We have all had 'fiery' relationships. You know the kind, those volatile relationships that vacillate between rage and lust. They are the stuff of bad movies and cult novels. You enter into these relationships knowing the danger, but you do it anyway. They are supposed to be sensational and life-affirming but are generally a waste of time - or, as a friend of mine once put it: 'all show, no go'.
The fiery relationship is by its nature tempestuous and fragile. It is chaotic, and almost always involves lots of alcohol. Sometimes drugs are involved, but this is secondary. Drugs alone rarely lead to 'fire'.
My own fiery relationship fitted this cringe worthy pattern. In our own pretentious way, we were the Sid and Nancy of our banal suburb. We subconsciously aped every pop culture cliché associated with rebels in love. She was the Kirsty MacColl to my maudlin (yet undeniably talented) Shane MacGowan. I thought we were dangerous and amazing. It was 'True Romance' and I was Christian Slater, beating up the pimp.
Her name was Laura, or 'Lozza', or 'Loaded Lozza' (depending on who you spoke to). She was 29, I was 24. Accordingly, she claimed to have done everything worth doing, and was quick to advise. Beware the advisers, I once read. I think it was Bukowski who said it. He may have been a shambling drunk but he was certainly right on that; it was tiresome going out with a know-it-all. Nonetheless, we had our good times. We were minor rabble rousers, petty lawbreakers. I was an artless drifter, she was a wine-soaked harridan. Lozza was pretty and funny, however, and back then that was enough.
"I fucking love you" she would often say, clutching a can of Red Stripe. I don't know if the urgency (or indeed the profanity) helped, but I kind of liked it. She made me feel special, like Jimmy Dean on a cover of a magazine.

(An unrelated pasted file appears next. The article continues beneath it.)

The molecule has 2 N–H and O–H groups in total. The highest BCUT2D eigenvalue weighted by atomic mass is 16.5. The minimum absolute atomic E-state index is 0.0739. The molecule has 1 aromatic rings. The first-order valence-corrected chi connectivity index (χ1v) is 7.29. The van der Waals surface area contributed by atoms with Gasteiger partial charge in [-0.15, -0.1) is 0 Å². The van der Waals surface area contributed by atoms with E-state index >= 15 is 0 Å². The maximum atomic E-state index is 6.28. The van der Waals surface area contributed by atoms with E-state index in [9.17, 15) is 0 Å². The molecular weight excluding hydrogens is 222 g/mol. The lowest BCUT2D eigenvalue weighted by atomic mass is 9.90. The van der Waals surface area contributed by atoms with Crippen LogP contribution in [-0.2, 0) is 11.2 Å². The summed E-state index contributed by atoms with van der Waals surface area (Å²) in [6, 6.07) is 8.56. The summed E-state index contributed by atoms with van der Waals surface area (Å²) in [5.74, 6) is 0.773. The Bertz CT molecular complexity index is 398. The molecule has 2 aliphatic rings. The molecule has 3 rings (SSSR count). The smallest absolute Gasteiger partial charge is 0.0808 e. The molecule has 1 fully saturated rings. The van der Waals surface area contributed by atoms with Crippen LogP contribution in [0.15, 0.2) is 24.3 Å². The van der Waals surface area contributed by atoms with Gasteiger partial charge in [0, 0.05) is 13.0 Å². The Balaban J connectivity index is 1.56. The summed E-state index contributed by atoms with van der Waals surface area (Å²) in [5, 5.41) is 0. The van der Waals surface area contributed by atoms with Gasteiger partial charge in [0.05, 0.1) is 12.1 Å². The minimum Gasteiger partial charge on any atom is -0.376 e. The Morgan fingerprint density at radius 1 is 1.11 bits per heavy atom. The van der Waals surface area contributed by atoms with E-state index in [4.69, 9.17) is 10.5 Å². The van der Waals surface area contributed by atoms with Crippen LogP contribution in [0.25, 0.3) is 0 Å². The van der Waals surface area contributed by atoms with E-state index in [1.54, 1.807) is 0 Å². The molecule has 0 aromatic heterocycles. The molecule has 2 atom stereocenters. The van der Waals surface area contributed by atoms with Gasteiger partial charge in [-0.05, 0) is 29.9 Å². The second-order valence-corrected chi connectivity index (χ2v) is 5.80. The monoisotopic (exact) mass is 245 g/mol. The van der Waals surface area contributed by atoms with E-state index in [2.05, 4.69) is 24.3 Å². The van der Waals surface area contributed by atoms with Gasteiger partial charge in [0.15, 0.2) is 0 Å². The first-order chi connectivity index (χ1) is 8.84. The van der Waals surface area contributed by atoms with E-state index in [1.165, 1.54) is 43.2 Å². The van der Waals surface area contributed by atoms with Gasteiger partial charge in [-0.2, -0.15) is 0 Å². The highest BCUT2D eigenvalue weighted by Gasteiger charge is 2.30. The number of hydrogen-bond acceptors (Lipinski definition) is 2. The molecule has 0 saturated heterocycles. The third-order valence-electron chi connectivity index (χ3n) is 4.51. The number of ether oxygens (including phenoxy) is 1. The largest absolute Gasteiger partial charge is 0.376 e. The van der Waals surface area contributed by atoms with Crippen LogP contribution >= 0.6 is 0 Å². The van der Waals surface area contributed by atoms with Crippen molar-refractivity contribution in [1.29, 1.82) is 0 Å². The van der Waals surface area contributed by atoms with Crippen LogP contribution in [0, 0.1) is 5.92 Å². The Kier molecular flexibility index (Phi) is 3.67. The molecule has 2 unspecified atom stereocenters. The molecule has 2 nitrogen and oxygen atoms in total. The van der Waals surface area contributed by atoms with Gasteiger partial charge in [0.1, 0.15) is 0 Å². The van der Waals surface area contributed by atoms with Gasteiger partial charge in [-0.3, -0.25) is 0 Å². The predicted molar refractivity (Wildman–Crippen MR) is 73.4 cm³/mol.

The year long relationship imploded after a trip to Amsterdam. We had gone to see the veteran reggae singer Eek-a-Mouse and were supposedly up for vodka swilling mayhem. But Lozza shunned alcohol and took magic mushrooms instead, abandoning me for a more ethereal place. I was annoyed and decided to hit the vodka with gusto. Inevitably, our 'vibes' clashed and we spent the rest of the weekend in virtual silence.
I have since thought a lot about these fiery relationships and have a theory: there are basically two types of fiery couple. In the first, 'he' is a pseudo-intellectual, self-hating vagabond. And 'she' is Tank Girl. He styles himself on the young Mickey Rourke, and considers himself a tough guy (albeit untested). In his quieter moments, he writes juvenile poetry. 'She' is his Courtney Love style accomplice, and the only one who actually gets him. In her eyes, he is some kind a lost artist. He tacitly agrees, but pretends not to.
The second type of fiery couple is the rough urban bruiser and his witless hag. 'He' takes himself less seriously than his hipster counterpart and, like a facile Facebook meme, believes in having a good time all of the time. He works a manual job and causes mayhem at his local boozer where he is well known as a menace and failed raconteur. Many innocents have been squished beneath his juggernaut of fun. 'She', on the other hand, seesaws between battle-ready ogress and angel of the morning. One minute initiating conflict with strangers, the next buying them drinks.
As for me and Lozza, I probably fitted into the former category. Despite my credentials as a working class South Londoner, I had all the traits of a pretentious Home Counties brat.
Amsterdam was our undoing. What was supposed to be a fun trip had turned out to be a trudge through the dark wilderness of the soul. After a weekend of vicious barbs and wild drunken fury, we flew home in silence. At Stansted we pushed separate trolleys. 'Come back to mine' she finally said. 'I can't,' I said with well-rehearsed nuance. 'Not today.' Then, after a stage pause, added 'not ever again'. I charged into the throng. Several bodies barred my way, however, and I twisted as if swimming through treacle.
"Goodbye forever," I said, over my shoulder.
Ahead, I saw what looked like the way out: a green sign with an arrow. As I drew close I saw it was a shut fire-exit. I was trapped. With no other choice, I walked back past Lozza. She caught me in her headlamp like eyes - icy rage shimmering in those baby-blues.
"Goodbye again," I said, this time with a curt nod.
Lozza laughed. "You just can't hack it," she said.
I had to admit, it was a pretty good comeback. Needless to say - she was right.